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OBSTACLES AHEAD

Even Nintendo is struggling to work from home

Kim Kyung Hoon
The pandemic is a mixed bag for the videogame giant.
  • Amrita Khalid
By Amrita Khalid

Tech reporter

During months of coronavirus lockdowns, Nintendo has been riding high on record sales of Animal Crossing: New Horizons and the Switch game console. In the first six weeks of its release, the company sold 13.41 million copies of the simulation game set in a fantastical, capitalism-driven animal universe ruled by a brutal financier. In the 11 days after the game’s release on March 20, the company sold roughly 1 million copies a day.

But in a briefing on its full-year financial results this Thursday (May 7), the Japanese videogame giant warned that the virus may continue to delay the procurement of necessary components for its consoles and physical games, as well as impede future game development.

Earlier this year, Covid-19 outbreaks forced Nintendo to halt production of its Switch Lite and original Switch console, which are produced in Japan, China, and Vietnam. The pause prompted a global shortage just as New Horizons was emerging as one of the most popular videogames of the year.

In the earnings call, Nintendo said it recently resumed production of the Switch, and that production delays had a limited impact on its business overall. The company sold 20 million consoles over the past year, with sales growing in Japan, North America, and Europe. Full-year sales for the fiscal year ending on March 31 hit $12.31 billion, a 9% increase from last year. The company posted a net profit of $2.43 billion, a 33.5% climb from last year.

But the company isn’t out of the woods yet. “We may be affected if there continue to be issues involving the procurement of necessary components,” stated the company in its report. The company didn’t specify which products may be impacted. Outside the consoles, supply chain issues have delayed production of the company’s Joy Con controllers and other accessories. 

While game developers continue to work remotely, Nintendo said that the difference in work environments could delay the release of future Nintendo games, too. Problems with childcare, delays in communication, and other work-at-home issues have riddled the videogame industry, reports the New York Times. The company also works with many overseas subsidiaries and companies to produce its games, which are struggling to meet their own deadlines.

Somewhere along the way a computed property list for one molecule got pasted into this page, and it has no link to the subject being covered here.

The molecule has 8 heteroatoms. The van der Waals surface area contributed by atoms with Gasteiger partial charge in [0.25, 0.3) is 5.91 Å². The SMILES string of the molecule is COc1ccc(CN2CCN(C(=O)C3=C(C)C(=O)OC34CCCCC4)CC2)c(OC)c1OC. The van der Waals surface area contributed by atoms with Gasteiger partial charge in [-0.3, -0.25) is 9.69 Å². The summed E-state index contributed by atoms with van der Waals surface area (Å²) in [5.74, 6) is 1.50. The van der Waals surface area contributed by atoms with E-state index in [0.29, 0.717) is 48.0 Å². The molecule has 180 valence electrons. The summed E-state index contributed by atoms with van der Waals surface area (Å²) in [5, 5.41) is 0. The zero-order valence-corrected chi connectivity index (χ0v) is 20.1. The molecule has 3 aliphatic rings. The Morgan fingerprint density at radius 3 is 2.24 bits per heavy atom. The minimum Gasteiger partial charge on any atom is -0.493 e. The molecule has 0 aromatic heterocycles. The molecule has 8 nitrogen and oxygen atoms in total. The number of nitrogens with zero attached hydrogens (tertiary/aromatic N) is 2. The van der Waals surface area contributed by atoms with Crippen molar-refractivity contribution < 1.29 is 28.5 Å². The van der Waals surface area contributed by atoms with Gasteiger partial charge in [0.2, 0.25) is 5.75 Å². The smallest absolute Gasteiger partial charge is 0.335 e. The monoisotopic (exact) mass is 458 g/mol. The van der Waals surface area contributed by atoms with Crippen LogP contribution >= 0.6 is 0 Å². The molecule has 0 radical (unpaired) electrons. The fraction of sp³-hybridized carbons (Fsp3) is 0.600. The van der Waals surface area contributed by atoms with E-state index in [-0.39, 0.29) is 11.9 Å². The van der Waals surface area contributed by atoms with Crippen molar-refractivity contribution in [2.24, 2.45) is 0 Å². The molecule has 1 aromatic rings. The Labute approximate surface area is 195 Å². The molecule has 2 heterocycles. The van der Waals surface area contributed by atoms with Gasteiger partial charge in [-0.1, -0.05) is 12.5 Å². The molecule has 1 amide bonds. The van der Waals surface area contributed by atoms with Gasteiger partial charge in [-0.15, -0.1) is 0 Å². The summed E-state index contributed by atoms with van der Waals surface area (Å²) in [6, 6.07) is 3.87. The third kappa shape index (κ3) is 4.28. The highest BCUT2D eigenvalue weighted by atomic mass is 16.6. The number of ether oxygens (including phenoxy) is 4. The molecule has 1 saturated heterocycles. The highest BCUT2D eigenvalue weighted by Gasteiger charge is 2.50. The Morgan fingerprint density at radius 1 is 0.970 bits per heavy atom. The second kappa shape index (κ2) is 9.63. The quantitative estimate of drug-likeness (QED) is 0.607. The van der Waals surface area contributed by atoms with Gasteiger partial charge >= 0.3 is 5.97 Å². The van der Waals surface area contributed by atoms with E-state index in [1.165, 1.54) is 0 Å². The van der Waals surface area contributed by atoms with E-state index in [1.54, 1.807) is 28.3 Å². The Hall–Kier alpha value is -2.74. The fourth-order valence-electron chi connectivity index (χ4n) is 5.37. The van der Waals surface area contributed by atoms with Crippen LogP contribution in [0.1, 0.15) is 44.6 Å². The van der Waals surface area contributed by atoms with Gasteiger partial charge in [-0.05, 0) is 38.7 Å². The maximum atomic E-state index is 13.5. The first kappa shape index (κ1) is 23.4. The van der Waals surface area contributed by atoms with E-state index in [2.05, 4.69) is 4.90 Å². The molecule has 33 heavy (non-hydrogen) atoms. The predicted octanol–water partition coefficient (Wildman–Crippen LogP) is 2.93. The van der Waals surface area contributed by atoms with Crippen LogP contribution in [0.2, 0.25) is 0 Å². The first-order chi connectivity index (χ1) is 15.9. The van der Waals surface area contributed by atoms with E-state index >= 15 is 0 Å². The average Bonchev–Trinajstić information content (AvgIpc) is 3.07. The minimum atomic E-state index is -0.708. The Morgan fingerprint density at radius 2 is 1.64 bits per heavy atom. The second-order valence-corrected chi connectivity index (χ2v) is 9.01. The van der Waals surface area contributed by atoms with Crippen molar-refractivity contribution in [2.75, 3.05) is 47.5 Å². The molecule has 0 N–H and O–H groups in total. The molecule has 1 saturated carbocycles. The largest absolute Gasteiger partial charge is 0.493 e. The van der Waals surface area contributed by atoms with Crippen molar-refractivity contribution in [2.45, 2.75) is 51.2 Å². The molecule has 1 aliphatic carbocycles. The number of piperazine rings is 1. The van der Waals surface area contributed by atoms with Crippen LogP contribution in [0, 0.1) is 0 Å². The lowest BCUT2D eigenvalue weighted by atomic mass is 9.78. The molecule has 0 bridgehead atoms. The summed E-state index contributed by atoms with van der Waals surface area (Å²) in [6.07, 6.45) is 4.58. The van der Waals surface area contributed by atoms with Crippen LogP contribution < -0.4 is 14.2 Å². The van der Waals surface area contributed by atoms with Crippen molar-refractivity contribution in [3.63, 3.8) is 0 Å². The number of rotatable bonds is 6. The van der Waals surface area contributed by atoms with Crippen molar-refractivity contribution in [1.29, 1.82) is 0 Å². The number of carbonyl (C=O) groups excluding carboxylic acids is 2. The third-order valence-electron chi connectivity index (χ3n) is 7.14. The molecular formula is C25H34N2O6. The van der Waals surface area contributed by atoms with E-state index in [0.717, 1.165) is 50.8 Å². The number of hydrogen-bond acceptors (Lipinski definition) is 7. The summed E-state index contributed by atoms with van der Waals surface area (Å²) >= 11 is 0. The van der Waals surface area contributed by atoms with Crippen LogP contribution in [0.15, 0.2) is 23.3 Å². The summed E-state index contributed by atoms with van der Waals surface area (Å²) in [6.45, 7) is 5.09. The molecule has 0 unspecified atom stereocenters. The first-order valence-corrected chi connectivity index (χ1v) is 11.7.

“As a result of these factors, we may not be able to proceed with the release of Nintendo products and the start of services as planned,” wrote the company in its report. “This is also true for other software publishers, so it may not be possible to provide game content on Nintendo platforms as planned.” Nintendo planned to release seasonal updates to New Horizons this year, as well as add-on content for Pokemon Sword and Pokemon Shield.

The pandemic has already led to several high-profile videogames dialing back on features, or delaying their launch date. Sony postponed the launch of The Last of Us Part II indefinitely, explaining in a tweet that “the global crisis is preventing us from providing the launch experience our players deserve.” Sony also delayed the release of Iron Man VR.

Nintendo can thank women, as well as millennials and Gen Z, for the breakout success of New Horizons. The company reported that overall, over 40% of New Horizons players are women, and a high percentage are players in their 20s and 30s who have played prior Animal Crossing titles. But if Nintendo’s research and development struggles under the pandemic, it could miss out on converting an eager new audience to even more titles in the Nintendo universe.

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